One Miracle at a Time
*a very Mormony, brief and short response to this.
This big, blurry self-portrait of me was taken last October during General Conference. It was right after President Monson announced the change of age requirements for males and females serving missions. As he was speaking I started crying and then proceeded to cry throughout the entire weekend.
To me the announcement was an answer to prayers. Not just my prayers, but collective prayers for changes to occur in the way we offer church-related opportunities to young women. For me, dropping the twenty-one age requirement to nineteen for females meant something bigger than just a beefed up missionary force. It meant we are crawling out of an time where marriage at a young age is preferable to personal opportunities and self-exploration before marriage. It meant as a church we are making it easier for nineteen year old girls to develop a deeper understanding of the gospel of Jesus Christ at the most crucial time in their lives.
Almost immediately I texted in my niece Emily who turns nineteen in December with about seventy exclamation points per word. To me, this was a game changer for all of us women.
I cried when our favorite babysitter Charlotte came by to tell us she was leaving on a mission (half cried because I was so happy, half because she really is the best babysitter). Then I cried again when her mission call came--Germany, Berlin. And I know in February when she leaves I will cry--along with my bereft children. I cried hearing about nineteen year old girls signing up to go on missions like it was a call to the army during wartime. Thousands of them applied to go in the weeks that followed this announcement.
On Facebook that weekend I wrote a little note about my feelings and I heard mixed reviews in return. One friend of mine said, "The more things change, the more they say the same" referring to the fact that elders are able to go younger--at eighteen--and for twenty four months, while sisters still serve eighteen months. I understood this comment, I empathized with it, I realized it came from a place where equality between the genders is forefront. When asked in a news conference about the disparity in service, Elder Holland replied, "One miracle at a time."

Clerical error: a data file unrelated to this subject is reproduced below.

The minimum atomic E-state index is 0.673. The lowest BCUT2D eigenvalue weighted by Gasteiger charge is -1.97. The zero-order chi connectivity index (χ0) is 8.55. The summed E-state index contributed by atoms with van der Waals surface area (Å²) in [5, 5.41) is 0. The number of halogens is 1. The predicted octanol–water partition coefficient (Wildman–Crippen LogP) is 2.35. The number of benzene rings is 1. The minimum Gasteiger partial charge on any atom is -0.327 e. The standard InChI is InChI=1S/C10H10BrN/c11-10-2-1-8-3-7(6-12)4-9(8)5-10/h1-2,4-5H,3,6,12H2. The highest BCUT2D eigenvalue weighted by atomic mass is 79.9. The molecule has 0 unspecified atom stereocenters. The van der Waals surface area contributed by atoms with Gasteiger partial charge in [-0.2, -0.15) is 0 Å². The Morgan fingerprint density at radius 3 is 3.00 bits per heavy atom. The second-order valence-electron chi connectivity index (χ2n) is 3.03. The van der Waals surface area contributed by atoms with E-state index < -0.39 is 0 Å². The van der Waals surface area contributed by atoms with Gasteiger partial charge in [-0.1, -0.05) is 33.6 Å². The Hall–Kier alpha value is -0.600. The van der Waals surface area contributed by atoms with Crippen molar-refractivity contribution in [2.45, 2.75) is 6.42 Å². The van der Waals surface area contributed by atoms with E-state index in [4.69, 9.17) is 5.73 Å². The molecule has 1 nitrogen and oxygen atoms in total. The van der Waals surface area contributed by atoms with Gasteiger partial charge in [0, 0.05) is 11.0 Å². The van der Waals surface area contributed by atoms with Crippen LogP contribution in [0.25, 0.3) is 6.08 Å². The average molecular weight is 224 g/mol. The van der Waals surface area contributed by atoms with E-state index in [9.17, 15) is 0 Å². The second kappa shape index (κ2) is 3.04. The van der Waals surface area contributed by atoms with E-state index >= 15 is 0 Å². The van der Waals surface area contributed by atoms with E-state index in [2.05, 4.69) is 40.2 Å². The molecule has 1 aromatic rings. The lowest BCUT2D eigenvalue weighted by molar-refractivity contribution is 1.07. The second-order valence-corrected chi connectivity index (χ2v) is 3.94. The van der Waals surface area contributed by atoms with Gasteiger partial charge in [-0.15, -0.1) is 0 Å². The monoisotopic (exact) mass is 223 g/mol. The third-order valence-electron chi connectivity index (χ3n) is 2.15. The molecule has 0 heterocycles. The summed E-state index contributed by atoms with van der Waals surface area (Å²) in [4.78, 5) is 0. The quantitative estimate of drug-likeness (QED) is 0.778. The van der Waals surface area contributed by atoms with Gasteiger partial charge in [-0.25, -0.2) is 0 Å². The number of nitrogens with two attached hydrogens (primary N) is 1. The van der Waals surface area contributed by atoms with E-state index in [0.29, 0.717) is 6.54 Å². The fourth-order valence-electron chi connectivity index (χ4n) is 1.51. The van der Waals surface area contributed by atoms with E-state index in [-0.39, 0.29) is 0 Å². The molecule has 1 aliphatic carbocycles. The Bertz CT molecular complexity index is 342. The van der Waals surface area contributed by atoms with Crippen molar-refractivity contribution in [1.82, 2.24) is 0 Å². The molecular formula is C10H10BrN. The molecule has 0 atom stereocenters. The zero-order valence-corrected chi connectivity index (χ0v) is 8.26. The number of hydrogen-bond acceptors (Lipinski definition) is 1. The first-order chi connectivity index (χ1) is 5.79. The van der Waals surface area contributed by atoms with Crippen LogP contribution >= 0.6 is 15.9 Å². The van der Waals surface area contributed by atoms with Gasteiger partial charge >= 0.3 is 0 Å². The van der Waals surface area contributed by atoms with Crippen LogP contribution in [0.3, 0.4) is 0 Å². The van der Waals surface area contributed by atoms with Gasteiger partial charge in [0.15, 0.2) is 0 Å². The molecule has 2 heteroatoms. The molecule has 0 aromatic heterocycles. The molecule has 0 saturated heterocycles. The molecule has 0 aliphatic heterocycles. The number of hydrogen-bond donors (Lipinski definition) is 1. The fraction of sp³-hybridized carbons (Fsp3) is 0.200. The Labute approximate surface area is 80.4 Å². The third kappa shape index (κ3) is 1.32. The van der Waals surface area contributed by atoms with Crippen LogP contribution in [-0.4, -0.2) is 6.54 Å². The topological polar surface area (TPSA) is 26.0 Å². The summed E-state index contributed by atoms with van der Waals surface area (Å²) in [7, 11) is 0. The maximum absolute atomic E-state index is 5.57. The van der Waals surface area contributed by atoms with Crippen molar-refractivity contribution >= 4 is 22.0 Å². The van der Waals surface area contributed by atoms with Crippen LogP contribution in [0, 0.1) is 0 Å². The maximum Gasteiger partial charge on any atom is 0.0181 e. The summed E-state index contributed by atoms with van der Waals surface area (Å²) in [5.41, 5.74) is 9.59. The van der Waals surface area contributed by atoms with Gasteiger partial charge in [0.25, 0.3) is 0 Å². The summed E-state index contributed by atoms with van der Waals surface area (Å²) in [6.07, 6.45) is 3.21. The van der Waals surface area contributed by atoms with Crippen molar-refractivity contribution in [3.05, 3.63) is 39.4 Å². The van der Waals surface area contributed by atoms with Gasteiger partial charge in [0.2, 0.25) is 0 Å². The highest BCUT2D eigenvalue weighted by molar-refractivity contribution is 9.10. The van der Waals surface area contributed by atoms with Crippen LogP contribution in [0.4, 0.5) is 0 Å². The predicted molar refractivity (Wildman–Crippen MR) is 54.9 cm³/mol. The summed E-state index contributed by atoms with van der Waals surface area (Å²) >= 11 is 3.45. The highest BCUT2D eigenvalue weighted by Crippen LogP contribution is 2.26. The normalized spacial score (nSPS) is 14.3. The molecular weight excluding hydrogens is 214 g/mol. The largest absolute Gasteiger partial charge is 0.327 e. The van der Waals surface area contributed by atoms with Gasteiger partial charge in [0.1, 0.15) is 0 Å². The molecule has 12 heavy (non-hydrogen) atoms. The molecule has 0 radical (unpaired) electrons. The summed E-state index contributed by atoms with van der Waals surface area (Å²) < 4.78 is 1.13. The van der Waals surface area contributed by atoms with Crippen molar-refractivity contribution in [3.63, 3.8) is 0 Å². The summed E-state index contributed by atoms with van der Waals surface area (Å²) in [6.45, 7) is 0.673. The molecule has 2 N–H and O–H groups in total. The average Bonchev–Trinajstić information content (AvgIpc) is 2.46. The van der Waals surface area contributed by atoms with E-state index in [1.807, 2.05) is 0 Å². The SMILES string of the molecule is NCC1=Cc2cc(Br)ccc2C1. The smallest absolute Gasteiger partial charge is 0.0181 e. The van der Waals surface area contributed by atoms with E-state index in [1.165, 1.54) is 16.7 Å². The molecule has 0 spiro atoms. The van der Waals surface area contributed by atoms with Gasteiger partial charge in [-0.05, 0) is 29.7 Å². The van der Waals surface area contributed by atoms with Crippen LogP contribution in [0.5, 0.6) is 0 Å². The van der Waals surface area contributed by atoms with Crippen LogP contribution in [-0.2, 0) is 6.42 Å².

In days that followed I also heard from close friends and family who were upset about the change for other reasons. They are of the staunch belief that women should prepare for marriage and the life of homemaker before considering a mission or even education (please note: this is not a sentiment the church officially teaches). I've had conversations with close associates who don't believe women should serve missions at all--some because they don't believe sisters are effective and some because they think missions are too intense for females to serve. Of course I passionately disagree with all these statements and I have felt hurt by their expressions, but I can also see that these beliefs are held by more people I ever thought possible in this day and age.
So, I've asked myself; "Can I be patient?" Can I allow for these single miracles to string together over to time to make up sweeping changes? Can I have compassion for those who fundamentally believe differently about the "place" of a woman? Can I wait on the Lord to prepare us for more changes in His time and in His way?
I think I can.
But I am impatient. I am easily frustrated. I don't always (hardly ever) temper myself when it comes to passionate, personal causes. I have found my greatest temptation is picking ALL the battles. I have to remind myself to keep my feet on the ground and my eyes on my family while I consider the causes in my heart. Which battles are for my children? Which are for my pride?
So yes, I think I can, but it's not always easy for me. Honestly.
It's like a bread crumb trail I am following. Here's a change to sister missionary requirements, and here's a sister giving the opening prayer at this year's Christmas devotional, and here's the church saying same-sex attraction is NOT a choice. I am following along, hopeful about the journey, learning patience and compassion, picking up each crumb, seeing miracles in the small offerings.
And crying, crying, a lot.
From this weekend...
Over the weekend Chup and I saw the award-winning play Martyr's Crossing at the Echo Theater downtown Provo. It's the story of Joan of Arc and it's message is very powerful--about agency, female relationships, faith and trial. I'd especially recommend the play to young women in particular. If you have a teenage daughters please consider going and enjoy the conversations that will undoubtedly follow!